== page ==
For your convenience, the “Introduction To (Fast) Debate Speaking…” and “The Two Color Highlighting Drill…” videos are also embedded below.
I published a new video that explains why and how Eric Arceneaux’s voice training videos can help debaters improve their speaking deliveries. Arceneaux is a popular vocal coach whose training videos indie rock luminary Stephen Malkmus recently credited with improving his singing.
The video references and describes a curated playlist of the Eric Arceneaux videos I recommend for debaters along with a list of six general tips for making the most of Arceneaux’s training videos.
The video is also embedded below the fold.
I’ve published three new instructional videos about summer debate institutes on my YouTube channel:
- “What’s A Summer Debate Institute And Why Should I Attend One?” — an explanation of the history and purpose of summer debate institutes, how they typically are structured, and why students might want to attend them. The intended audience for this video is students, parents, and coaches who are interested in summer debate institutes; it is not intended for students that have already attended a debate institute.
- “How To Prepare For An Online Summer Debate Institute” — an overview of the similarities and differences between in-person and online debate institutes, seven suggestions for how to successfully prepare for an online summer debate institute, and six suggestions for what to do “at” your online debate institute after it begins. The intended audience for this video is anyone who will be attending an online debate institute this summer.
- “Avoiding Eyewash At Summer Debate Institutes” — a short explanation of the concept of eyewash and how it can be applied to debate including a list of the five most common forms of eyewash I see from debaters during summer debate camps. The intended audience for this video is students who will be attending debate institutes this summer; instructors might also find it helpful.
The videos are also embedded below the fold.
Since it was changed from half-points to tenth-points (a process that began in the 2010-2011 season before becoming standardized in 2011-2012), the speaker point scale in high school policy debate has dramatically evolved. It is helpful to systematically review point distributions to ensure that students, coaches, and especially judges are aware of the actually-existing scale. To figure out what speaker points mean in today’s scale, I analyzed points from several major national tournaments held during the 2015-2016 school year: Greenhill, St. Mark’s, Michigan, Glenbrooks, Blake, MBA, and Emory. I confirmed that the results of this survey accurately reflected the speaker point scale at the recently-concluded NDCA National Championships. Below the fold, I will provide a summary of the results as well as a descriptive speaker point scale that judges might consider using to align their points with the evolving norms.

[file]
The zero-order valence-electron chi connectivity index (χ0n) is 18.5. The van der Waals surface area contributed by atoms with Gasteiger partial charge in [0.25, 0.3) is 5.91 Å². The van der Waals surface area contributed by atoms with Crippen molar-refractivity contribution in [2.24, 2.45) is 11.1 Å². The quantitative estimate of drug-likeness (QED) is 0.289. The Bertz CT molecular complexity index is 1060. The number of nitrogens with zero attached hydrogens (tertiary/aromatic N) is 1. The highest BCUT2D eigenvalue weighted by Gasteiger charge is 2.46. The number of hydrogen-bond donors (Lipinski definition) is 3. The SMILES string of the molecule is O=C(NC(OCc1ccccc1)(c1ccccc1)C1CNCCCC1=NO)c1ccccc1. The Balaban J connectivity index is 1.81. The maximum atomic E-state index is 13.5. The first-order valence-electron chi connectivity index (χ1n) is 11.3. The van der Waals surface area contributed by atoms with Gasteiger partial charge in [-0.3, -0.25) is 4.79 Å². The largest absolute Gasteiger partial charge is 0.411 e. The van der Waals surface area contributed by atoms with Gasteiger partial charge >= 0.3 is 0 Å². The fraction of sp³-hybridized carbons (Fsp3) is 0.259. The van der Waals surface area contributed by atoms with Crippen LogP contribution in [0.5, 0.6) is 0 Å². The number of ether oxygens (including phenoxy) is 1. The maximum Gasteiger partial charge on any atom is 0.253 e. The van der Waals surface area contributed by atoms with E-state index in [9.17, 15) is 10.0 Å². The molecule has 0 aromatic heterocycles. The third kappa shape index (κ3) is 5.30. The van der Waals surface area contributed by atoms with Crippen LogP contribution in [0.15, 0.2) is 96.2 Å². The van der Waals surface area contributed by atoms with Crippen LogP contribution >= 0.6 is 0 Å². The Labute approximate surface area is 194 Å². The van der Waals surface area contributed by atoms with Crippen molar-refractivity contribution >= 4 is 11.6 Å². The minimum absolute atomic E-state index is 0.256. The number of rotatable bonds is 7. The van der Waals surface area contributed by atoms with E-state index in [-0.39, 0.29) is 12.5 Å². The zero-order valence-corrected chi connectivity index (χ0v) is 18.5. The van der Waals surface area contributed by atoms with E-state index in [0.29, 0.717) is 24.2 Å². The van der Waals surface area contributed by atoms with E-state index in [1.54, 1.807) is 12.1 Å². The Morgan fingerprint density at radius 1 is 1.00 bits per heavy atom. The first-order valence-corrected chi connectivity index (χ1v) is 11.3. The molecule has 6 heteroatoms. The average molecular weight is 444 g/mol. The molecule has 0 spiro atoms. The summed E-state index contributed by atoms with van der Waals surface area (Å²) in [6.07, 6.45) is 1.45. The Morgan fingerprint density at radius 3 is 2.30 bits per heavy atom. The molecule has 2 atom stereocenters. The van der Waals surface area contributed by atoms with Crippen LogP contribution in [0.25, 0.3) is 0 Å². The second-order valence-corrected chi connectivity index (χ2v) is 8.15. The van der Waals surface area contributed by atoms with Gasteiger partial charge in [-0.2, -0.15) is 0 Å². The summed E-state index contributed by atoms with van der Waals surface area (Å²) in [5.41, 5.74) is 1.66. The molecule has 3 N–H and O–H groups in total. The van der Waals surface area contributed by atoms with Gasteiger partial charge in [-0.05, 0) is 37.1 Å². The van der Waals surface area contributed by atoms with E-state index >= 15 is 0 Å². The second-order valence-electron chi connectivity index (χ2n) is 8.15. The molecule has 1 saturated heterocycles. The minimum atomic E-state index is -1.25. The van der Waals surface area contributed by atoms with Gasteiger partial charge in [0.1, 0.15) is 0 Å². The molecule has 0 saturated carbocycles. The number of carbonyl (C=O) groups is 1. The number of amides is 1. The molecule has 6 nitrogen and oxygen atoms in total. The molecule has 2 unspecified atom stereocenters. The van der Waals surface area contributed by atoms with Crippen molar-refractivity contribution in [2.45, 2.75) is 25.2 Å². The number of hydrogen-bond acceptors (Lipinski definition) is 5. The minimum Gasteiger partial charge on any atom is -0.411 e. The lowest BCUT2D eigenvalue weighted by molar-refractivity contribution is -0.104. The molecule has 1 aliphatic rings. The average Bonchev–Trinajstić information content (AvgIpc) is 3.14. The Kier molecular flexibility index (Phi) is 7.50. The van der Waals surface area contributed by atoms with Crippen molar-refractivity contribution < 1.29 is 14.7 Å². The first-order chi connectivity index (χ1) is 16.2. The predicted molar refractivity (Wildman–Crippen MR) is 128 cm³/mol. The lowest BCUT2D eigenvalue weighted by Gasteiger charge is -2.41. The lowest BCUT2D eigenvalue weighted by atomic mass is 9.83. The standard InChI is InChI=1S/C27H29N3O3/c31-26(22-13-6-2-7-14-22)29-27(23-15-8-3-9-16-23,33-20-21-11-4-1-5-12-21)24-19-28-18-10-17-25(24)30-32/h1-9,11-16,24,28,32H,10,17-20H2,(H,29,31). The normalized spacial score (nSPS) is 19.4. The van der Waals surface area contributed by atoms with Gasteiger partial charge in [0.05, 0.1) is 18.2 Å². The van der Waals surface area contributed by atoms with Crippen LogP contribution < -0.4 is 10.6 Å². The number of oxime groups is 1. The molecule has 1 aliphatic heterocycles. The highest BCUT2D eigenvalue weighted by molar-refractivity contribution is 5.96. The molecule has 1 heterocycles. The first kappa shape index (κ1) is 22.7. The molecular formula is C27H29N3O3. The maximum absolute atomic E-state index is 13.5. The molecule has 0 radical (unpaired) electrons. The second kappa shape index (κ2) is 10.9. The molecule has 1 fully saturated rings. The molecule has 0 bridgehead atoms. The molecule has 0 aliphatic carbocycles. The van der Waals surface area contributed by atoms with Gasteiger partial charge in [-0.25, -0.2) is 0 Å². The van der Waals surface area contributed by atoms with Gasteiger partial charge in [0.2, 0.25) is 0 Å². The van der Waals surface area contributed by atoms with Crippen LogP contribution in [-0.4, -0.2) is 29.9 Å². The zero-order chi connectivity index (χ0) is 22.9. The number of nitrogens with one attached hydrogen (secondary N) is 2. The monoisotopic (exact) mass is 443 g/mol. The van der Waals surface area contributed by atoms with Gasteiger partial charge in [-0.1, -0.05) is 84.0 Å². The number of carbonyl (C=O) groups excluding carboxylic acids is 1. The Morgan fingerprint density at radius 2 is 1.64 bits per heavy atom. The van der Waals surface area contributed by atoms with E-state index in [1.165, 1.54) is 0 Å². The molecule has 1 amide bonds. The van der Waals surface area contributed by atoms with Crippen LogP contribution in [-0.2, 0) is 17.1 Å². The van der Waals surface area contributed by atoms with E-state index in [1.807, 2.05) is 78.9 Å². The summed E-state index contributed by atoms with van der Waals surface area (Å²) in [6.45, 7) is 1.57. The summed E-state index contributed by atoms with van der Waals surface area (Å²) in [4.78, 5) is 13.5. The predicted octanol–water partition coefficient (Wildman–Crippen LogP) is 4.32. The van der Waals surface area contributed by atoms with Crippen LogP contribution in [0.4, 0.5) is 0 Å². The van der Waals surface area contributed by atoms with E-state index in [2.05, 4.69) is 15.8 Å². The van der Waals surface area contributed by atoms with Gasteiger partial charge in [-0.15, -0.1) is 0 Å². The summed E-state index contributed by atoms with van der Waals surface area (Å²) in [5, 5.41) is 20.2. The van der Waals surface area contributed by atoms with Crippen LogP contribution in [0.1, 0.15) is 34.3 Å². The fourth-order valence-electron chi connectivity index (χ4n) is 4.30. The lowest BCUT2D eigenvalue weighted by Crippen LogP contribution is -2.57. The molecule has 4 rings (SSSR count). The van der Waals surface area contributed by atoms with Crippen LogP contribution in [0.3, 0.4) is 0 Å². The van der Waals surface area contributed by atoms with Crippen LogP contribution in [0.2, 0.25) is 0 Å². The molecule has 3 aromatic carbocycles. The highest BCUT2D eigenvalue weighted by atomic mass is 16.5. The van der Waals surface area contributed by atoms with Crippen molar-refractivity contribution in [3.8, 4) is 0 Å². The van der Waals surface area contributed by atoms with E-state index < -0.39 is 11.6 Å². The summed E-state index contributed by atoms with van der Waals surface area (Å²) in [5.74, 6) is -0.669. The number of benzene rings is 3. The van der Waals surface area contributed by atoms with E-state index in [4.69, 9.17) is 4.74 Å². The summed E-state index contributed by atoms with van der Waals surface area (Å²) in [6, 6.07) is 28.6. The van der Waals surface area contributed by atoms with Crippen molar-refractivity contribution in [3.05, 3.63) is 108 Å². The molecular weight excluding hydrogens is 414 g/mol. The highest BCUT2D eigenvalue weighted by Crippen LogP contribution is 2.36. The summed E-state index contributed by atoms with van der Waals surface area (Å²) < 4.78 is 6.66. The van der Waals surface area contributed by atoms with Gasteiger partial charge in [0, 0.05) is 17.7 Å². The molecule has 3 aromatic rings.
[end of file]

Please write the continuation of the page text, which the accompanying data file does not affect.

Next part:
One of the most intriguing things about the surveillance topic is that there are a relatively small number of experts on this subject area. Because the Snowden revelations are only a few years old and new information about NSA programs continues to surface, diligent (and ongoing) research is required to stay up-to-date and well-informed. To understand these complicated issues also requires competency in a wide range of disciplines—including a background in information technology and the Internet, constitutional law, and security policy.
While preparing for this topic, debaters have the opportunity to become true subject area experts with wide-ranging and thorough knowledge of the NSA’s surveillance programs, the legal challenges being mounted against them, and the breadth of policy and legal arguments marshaled for and against them in Congress and the courts. To fully participate in an informed democratic debate about surveillance policy, citizens need deep content knowledge about the issues involved. Thankfully, the opportunity to become a citizen-expert in NSA surveillance policies is open to any debater willing to invest the time and effort to do so.
But how? Where should one start? Below the fold, a five-step guide is offered to help students dive in to the NSA surveillance debate. Working through this material won’t be easy, of course. But for the dedicated student, following this blueprint will provide the deep background knowledge needed to fully delve into the intimidatingly broad and complex surveillance policy literature base.